Limelight Networks, Inc. v. Akamai Technologies, Inc. (U.S. Supreme Court June 2, 2014)
The Supreme Court's decision in this case contains the following passage, which has been described by others as a "comedic error" and "poorly written", but at the very least can be described as curious:
The Federal Circuit's contrary view would deprvie §271(b) of ascertainable standards. If a defendant can be held liable under §271(b) for inducing conduct that does not constitute infringement, then how can a court assess when a patent holder's rights have been invaded? What if a defendant pays another to perform just one step of a 12-step process, and no one performs the other steps, but that one step can be viewed as the most important step in the process? In that case, the defendant has not encouraged infringement, but no principled reason prevents him from being held liable for inducement under the Federal Circuit's reasoning, which permits inducement liability when fewer than all of a method's steps have been performed within the meaning of the patent.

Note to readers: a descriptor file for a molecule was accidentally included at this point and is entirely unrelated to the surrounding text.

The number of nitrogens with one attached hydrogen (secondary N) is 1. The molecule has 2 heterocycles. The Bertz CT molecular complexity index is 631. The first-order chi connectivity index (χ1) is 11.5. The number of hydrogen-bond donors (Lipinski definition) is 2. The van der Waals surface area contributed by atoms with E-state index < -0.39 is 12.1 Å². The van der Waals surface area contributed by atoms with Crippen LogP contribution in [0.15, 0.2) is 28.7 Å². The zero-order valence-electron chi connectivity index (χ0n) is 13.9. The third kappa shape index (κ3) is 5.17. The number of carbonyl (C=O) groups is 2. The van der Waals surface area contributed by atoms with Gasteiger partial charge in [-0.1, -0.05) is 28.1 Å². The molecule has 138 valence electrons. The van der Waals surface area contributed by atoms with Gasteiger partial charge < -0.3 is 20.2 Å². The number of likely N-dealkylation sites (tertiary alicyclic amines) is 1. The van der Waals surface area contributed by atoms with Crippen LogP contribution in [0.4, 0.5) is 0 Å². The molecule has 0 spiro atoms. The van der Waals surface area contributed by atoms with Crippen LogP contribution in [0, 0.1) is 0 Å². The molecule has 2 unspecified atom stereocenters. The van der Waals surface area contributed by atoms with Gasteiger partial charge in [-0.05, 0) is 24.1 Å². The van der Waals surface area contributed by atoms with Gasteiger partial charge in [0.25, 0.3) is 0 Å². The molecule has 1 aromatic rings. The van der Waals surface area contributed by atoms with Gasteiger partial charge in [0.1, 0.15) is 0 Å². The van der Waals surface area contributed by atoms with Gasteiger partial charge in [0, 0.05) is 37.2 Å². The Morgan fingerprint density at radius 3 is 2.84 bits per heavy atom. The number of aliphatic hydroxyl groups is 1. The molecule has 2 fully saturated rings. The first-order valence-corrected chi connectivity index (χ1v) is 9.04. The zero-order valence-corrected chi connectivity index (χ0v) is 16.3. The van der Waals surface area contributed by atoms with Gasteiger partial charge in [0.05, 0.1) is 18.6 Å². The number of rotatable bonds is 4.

This language is particularly troublesome given the following language from the Federal Circuit's prior en banc opinion in the case:
To be clear, we hold that all the steps of a claimed method must be performed in order to find induced infringement, but that it is not necessary to prove that all the steps were committed by a single entity.
Though the Supreme Court's Limelight decision has been cited in over a dozen district court decisions thus far, the above language has not yet been discussed in any court opinion. This language also was not mentioned in the oral argument before the Federal Circuit on remand of this case. It will nonetheless be interesting to see how the Federal Circuit decides to deal with this language, if at all, in its forthcoming opinion in this case.